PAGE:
Native launchers can be created on most platforms. For instance, Microsoft Windows users who prefer having Windows EXE files can use tools such as JSmooth, Launch4J, WinRun4J or Nullsoft Scriptable Install System to wrap single JAR files into executables.
ManifestA manifest file is a metadata file contained within a JAR. It defines extension and package-related data. It contains name-value pairs organized in sections. If a JAR file is intended to be used as an executable file, the manifest file specifies the main class of the application. The manifest file is named
MANIFEST.MF. The manifest directory has to be the first entry of the compressed archive.
SpecificationsThe manifest appears at the canonical location
META-INF/MANIFEST.MF. There can be only one manifest file in an archive and it must be at that location.
The content of the manifest file in a JAR file created with version 1.0 of the Java Development Kit is the following.
The name is separated from its value by a colon. The default manifest shows that it conforms to version 1.0 of the manifest specification.
The manifest can contain information about the other files that are packaged in the archive. Manifest contents depend on the intended use for the JAR file. The default manifest file makes no assumptions about what information it should record about other files, so its single line contains data only about itself. It should be encoded in UTF-8.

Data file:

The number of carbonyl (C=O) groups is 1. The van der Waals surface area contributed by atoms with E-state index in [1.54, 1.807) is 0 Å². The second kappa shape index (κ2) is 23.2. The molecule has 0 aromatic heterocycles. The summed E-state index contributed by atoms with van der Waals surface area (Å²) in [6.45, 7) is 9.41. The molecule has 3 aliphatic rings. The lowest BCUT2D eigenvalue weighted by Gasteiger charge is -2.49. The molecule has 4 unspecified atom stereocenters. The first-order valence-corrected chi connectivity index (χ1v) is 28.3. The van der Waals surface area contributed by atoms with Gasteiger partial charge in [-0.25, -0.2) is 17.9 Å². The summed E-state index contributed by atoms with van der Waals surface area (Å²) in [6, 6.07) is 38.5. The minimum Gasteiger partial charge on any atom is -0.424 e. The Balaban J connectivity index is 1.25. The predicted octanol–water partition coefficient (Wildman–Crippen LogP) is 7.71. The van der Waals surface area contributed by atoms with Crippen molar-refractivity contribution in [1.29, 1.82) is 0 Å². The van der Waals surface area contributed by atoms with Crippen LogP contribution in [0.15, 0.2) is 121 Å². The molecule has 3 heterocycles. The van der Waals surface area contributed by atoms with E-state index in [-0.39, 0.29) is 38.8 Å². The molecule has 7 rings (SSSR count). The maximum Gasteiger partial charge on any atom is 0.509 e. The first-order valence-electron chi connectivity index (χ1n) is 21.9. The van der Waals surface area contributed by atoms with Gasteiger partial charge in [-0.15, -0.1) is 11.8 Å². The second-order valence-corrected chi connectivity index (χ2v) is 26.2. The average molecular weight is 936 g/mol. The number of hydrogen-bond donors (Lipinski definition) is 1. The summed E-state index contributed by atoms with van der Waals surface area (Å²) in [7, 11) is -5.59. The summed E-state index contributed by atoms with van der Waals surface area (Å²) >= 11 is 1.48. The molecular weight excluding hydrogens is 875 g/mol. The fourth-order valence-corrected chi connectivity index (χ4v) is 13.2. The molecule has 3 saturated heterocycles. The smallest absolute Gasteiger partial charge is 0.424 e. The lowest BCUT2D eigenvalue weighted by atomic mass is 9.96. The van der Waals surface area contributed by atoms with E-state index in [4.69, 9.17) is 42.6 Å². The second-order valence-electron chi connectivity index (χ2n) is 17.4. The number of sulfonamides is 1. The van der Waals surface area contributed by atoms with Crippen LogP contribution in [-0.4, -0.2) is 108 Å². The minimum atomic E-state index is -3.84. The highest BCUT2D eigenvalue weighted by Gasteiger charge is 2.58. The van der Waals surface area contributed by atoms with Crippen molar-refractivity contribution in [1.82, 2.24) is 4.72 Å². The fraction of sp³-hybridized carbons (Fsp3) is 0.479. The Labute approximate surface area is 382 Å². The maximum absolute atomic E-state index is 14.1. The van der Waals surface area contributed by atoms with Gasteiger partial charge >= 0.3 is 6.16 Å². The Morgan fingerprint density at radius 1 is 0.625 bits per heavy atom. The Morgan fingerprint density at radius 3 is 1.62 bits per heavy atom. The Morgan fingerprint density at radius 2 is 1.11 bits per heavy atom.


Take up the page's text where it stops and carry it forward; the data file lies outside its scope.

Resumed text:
Special-Purpose Manifest HeadersJAR files created only for the purpose of archiving do not use the
Most uses of JAR files go beyond simple archiving and compression and require special information in the manifest file.
ApplicationsIf an application is contained in a JAR file, the Java Virtual Machine needs to know the application's entry point. An entry point is any class with a
public static void mainmethod. This information is provided in the Main-Class header, which has the general form:
In this example
com.example.MyClassName.mainexecutes at application launch.
Package SealingOptionally, a package within a JAR file can be sealed, which means that all classes defined in that package are archived in the same JAR file. A package might be sealed to ensure version consistency among the classes in the software or as a security measure.
To seal a package, a Name entry needs to appear, followed by a Sealed header, such as: